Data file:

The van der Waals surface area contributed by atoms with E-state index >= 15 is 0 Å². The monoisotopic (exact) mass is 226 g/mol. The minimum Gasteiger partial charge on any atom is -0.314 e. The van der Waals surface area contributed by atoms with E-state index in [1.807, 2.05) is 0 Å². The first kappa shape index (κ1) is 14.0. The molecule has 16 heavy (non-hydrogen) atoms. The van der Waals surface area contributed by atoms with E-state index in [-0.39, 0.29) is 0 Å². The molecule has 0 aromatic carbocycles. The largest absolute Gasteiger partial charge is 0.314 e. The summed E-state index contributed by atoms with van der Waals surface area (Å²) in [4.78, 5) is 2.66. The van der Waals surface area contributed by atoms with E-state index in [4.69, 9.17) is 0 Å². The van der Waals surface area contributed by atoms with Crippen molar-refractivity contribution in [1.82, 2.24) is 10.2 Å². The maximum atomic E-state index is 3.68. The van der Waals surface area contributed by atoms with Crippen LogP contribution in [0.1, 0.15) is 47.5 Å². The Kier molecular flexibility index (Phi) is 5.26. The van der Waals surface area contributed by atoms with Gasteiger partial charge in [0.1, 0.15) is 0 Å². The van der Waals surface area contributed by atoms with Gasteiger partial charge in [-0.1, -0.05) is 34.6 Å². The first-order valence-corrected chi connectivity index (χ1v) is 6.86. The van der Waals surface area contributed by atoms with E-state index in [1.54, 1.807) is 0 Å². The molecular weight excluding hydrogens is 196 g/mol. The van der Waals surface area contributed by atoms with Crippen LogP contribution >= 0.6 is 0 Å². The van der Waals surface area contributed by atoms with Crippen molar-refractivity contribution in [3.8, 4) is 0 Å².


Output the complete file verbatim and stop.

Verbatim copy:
The van der Waals surface area contributed by atoms with E-state index >= 15 is 0 Å². The monoisotopic (exact) mass is 226 g/mol. The minimum Gasteiger partial charge on any atom is -0.314 e. The van der Waals surface area contributed by atoms with E-state index in [1.807, 2.05) is 0 Å². The first kappa shape index (κ1) is 14.0. The molecule has 16 heavy (non-hydrogen) atoms. The van der Waals surface area contributed by atoms with E-state index in [-0.39, 0.29) is 0 Å². The molecule has 0 aromatic carbocycles. The largest absolute Gasteiger partial charge is 0.314 e. The summed E-state index contributed by atoms with van der Waals surface area (Å²) in [4.78, 5) is 2.66. The van der Waals surface area contributed by atoms with E-state index in [4.69, 9.17) is 0 Å². The van der Waals surface area contributed by atoms with Crippen molar-refractivity contribution in [1.82, 2.24) is 10.2 Å². The maximum atomic E-state index is 3.68. The van der Waals surface area contributed by atoms with Crippen LogP contribution in [0.1, 0.15) is 47.5 Å². The Kier molecular flexibility index (Phi) is 5.26. The van der Waals surface area contributed by atoms with Gasteiger partial charge in [0.1, 0.15) is 0 Å². The van der Waals surface area contributed by atoms with Gasteiger partial charge in [-0.1, -0.05) is 34.6 Å². The first-order valence-corrected chi connectivity index (χ1v) is 6.86. The van der Waals surface area contributed by atoms with E-state index in [1.54, 1.807) is 0 Å². The molecular weight excluding hydrogens is 196 g/mol. The van der Waals surface area contributed by atoms with Crippen LogP contribution >= 0.6 is 0 Å². The van der Waals surface area contributed by atoms with Crippen molar-refractivity contribution in [3.8, 4) is 0 Å².